Project assumptions are those factors pertaining to a project that are taken for granted but cannot be guaranteed, such as staff availability, cooperation and punctuality or the proper functionality of necessary equipment. For the sake of planning a project, it is often necessary to make assumptions about factors such as these, but doing so does represent risk.
Sometimes, project assumptions will allow for poorly performing or absent staff by specifying only the minimum requirements for a project's success, such as four members of staff working at 25 percent of dedicated time. Further assumptions might then be made about the availability of additional staff if necessary.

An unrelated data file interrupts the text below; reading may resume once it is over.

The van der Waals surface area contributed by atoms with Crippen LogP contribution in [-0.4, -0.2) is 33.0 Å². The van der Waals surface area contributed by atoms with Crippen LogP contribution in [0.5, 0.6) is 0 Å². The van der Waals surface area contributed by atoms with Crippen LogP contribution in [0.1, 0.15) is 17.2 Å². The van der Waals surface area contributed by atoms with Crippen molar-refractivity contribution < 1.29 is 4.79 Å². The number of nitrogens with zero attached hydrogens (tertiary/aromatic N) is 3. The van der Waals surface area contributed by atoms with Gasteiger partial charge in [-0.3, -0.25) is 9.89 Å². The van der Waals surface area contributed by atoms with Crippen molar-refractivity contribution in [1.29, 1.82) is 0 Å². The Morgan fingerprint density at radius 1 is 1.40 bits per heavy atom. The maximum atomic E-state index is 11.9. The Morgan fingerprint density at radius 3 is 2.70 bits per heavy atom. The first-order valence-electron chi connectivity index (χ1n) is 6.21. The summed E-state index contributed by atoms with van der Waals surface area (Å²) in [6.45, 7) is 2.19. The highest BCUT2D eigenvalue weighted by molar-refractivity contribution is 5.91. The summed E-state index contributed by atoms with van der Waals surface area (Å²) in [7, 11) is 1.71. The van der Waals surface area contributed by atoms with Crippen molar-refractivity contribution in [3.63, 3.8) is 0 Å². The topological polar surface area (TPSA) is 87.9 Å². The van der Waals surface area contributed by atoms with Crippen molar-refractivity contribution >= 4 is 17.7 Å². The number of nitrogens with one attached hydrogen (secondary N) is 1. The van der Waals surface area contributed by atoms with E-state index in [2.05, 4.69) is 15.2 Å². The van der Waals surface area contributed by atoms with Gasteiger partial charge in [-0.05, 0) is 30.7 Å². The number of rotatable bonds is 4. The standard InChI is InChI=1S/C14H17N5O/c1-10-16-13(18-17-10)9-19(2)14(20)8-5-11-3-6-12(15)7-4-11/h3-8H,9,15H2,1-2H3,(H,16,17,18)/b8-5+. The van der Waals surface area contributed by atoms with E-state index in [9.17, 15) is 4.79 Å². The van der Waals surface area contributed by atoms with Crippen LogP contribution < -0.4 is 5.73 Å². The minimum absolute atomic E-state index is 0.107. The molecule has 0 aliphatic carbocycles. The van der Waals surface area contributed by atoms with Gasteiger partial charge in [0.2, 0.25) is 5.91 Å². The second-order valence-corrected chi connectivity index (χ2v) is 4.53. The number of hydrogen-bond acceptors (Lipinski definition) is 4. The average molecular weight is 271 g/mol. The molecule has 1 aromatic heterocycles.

Project assumptions are often discussed alongside constraints. Unlike assumptions, constraints are factors influencing a project that are not subject to change. They may be subdivided into the categories of business constraints and technical constraints.
Business constraints include restrictions of time, funding, resources and skills. Such factors are built into the existing organization of a business and must be taken into account when planning a project's outcome.
Technical constraints, meanwhile, are those imposed by available computer systems — hardware and software — and development or programming languages.
When identifying project assumptions and constraints, it is sensible to solicit suggestions from everybody involved, and to use these suggestions to formulate more realistic expectations.